In my long and hardly illustrious flying career, I have been ramp checked twice and busted once. The bust occurred on a Part 135 charter on a busy summer day in ritzy Southampton, New York, where I was supposed to be flying rich people from Kennedy airport to their tony beach houses on Peconic Bay. I was but a minor cog in the marvel of the modern transportation network, but what I was really doing was adding to the impossible din at Southampton, the very noise my passengers leveraged to try to shut the joint down to everyone but them.
I sheepishly admit it was a righteous collar. Our ops specs required me to do a weight and balance and fuel calculation, print it out and have it readily accessible in the airplane. This I had dutifully done. What I had not done is place it in the regulation 8 by 10 metal clipboard box that contained all the other airplane documentation. I’d carelessly left it in the flight planning room. The two FAA inspectors were not amused, but I eventually got off with counseling and one of the friendly chats the feds used to do to jolly would-be miscreants back from the edge of a smoking crater.
But I never did it again. Not only that, but I actually began checking the whereabouts of the aircraft logbooks and the status of the required inspections. Did this enhance safety? I would argue that it did, if just infinitesimally. It caused me to be less casual about the mundane normalcy of flights that never go wrong and to search for things that might otherwise result in the opposite outcome.
While I was covering the NTSB hearing on ways to improve revenue Part 91 flying operational safety yesterday, I couldn’t escape the feeling that maybe things have changed. And for the worse. What ignited the hearing was a series of accidents in that murky gray area of general aviation flying, paying passengers in Part 91 operations. Like the for-hire flying I was doing in Southampton, these operations de facto hold out to the general public, but aren’t subject to anything like the regulatory scrutiny focused on the airlines. In fact, in the accidents in question, the operations may have gotten no scrutiny at all.
Let’s just consider one of the accidents discussed, the Collings Foundation B-17 Nine-O-Nine crash at Windsor Locks, Connecticut, in 2019 that killed seven people. The airplane was carrying paying passengers under the Living History Flight Exemptions program. And let’s be honest here. This is a fig leaf that allows operators of airplanes never intended to carry paying passengers to do so under the assumption that supporting such “fragile” airplanes as they are called is in the interest of aviation and public policy. Well, it is, in my view. The general public ought to have access to such things and it shouldn’t be the FAA’s role to impede this. It’s right and proper for the agency to oversee such operations to ensure reasonable safety and compliance, but the disconnect is that they can be, in the aggregate, “safe,” or that the FAA’s involvement assures the kind of near-zero accident rate that the Part 121 airlines have achieved.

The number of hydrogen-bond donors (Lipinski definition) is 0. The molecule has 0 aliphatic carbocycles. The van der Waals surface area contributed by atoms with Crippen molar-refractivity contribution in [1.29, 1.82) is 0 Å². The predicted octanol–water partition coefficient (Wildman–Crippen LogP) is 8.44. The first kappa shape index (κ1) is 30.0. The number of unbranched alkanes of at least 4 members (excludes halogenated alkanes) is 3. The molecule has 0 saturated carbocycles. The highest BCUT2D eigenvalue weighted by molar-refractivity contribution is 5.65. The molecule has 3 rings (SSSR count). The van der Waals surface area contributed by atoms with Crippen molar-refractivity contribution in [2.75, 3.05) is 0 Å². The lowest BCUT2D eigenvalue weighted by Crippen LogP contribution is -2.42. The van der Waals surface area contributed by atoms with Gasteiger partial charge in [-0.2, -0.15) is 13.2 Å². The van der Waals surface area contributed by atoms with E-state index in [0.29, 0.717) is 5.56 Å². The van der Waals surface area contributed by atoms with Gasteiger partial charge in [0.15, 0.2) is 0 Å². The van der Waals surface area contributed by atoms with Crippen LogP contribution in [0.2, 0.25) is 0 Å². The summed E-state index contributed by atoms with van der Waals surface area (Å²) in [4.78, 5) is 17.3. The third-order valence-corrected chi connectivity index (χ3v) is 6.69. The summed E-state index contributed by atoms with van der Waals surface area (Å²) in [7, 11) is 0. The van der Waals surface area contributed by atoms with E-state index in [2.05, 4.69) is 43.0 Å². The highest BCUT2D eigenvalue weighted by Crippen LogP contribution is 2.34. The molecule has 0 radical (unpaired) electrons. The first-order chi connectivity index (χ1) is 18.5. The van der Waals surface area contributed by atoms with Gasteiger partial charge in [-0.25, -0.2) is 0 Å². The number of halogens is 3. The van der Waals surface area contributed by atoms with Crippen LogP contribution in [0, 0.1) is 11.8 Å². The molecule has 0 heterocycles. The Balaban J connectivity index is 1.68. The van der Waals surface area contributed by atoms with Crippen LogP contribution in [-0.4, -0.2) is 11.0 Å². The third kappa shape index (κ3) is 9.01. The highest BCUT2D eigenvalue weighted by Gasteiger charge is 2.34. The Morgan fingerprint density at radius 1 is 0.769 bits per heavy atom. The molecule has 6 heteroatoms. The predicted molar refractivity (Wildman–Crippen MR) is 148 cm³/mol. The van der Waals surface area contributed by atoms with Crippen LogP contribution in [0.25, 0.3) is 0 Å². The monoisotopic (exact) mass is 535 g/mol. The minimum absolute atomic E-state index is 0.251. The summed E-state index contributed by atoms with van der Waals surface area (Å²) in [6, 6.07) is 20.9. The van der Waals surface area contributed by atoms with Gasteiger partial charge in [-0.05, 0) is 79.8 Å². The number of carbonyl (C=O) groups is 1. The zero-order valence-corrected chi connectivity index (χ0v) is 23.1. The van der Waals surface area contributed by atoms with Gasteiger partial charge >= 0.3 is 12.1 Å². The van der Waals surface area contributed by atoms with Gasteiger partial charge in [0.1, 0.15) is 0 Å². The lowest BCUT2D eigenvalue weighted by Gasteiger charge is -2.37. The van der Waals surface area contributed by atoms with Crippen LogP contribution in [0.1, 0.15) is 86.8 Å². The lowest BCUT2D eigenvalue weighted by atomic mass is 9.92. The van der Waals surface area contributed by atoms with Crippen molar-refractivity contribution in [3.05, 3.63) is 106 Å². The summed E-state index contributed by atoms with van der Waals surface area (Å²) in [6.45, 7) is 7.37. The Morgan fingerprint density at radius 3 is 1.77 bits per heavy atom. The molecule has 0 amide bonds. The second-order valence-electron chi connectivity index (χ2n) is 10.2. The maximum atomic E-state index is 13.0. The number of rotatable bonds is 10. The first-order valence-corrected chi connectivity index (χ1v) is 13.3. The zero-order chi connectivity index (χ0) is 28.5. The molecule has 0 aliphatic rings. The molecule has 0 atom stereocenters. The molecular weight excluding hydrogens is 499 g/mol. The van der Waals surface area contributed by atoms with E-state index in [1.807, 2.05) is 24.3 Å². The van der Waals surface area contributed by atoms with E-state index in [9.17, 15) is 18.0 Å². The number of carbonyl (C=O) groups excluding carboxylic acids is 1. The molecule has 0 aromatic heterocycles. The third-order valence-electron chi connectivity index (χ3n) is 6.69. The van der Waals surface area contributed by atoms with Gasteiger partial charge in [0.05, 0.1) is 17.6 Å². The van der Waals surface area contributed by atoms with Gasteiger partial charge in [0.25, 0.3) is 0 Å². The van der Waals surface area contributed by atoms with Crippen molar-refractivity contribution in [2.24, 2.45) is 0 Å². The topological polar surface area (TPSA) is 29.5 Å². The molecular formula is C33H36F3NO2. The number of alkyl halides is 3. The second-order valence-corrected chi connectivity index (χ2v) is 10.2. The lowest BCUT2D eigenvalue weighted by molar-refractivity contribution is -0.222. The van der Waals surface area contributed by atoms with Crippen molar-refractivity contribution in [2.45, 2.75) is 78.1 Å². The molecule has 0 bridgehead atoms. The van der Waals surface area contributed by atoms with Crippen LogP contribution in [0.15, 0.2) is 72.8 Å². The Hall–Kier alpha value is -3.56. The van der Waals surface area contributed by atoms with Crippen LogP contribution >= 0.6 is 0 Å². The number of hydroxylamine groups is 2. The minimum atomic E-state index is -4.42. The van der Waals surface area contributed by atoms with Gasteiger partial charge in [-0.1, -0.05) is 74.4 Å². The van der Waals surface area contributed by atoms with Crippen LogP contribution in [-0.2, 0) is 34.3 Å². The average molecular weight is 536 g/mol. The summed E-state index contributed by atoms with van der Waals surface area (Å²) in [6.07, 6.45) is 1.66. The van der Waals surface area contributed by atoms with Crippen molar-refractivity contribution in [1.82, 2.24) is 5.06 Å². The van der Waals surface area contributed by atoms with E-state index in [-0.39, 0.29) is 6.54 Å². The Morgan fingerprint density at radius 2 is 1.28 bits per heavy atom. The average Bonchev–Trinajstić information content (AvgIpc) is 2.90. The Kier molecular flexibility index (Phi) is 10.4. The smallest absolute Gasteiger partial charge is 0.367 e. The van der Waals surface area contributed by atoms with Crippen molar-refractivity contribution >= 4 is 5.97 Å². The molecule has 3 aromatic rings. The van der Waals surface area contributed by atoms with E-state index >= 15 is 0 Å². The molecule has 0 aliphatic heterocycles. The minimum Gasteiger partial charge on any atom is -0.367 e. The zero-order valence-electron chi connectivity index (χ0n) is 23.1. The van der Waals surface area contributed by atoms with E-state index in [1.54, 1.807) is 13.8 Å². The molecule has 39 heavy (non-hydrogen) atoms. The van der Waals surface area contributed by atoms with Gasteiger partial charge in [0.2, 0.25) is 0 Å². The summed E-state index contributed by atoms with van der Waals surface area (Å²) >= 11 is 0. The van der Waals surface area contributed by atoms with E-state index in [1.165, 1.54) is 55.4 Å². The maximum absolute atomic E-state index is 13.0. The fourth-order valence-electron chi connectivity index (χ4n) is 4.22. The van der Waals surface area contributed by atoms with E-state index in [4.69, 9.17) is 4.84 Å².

In the case of the Nine-O-Nine, Collings had agreed, as a condition of its LHFE approval, to develop the kind of Safety Management System that both the NTSB and FAA have touted as a bona fide means of codifying safe procedures. It was a required program. Yet the FAA never surveilled to see if Collings actually was complying and, worse, the FAA principal operations inspector overseeing the program died in 2017 and wasn’t replaced until after the accident. Moreover, the paper trail revealed that Collings’ efforts to reach out to the FAA didn’t merit so much as a courtesy reply. If there were such a thing as a reverse ramp check, the FAA would get busted on that. The final report on the Nine-O-Nine isn’t done yet, but preliminary findings noted significant engine maintenance oversights and problems with passenger restraints. These are presumably the sorts of things SMS programs are designed to detect and correct.
That’s the way it works in the Part 121 world. Airlines have entire departments devoted to compliance, they have active safety surveillance programs and FAA audits keep these things perking along. And this has ruined everything for the rest of us. Part 91 is, by intention, the remaining Wild West of aviation. Think of it: With training required only every 24 months—and not really training, but the equivalent of fogging a mirror—you can fly IFR in almost any weather you want, any time of day, with as many passengers as can fit into the airplane. Sleep? On your own for that. You’re not supposed to exceed the aircraft limitations, but who’s checking, right? You can get passengers to share costs, which some owners abusively turn into illegal charter operations. The FAA occasionally notices, but it’s hardly worthy of calling it a safety net.
So into this chaotic world, at the margins, we allow paying passengers? There’s a fundamental incompatibility here, distilling it to the choice of putting skydiving operations, balloon flights and air tours into the more restrictive Part 135 or just letting customers fend for themselves. The in-between choice, more surveillance of Part 91 operations, is a false choice, in my view. If the general public’s perception of flying safety is based on the scheduled airlines—and I would argue that it is—no amount of oversight will get Part 91 flying to that level. Sure, more inspections might prevent the occasional accident, but a more systemic solution would be better, otherwise we’re just misleading the uninformed public that the FAA is assuring safety of these operations.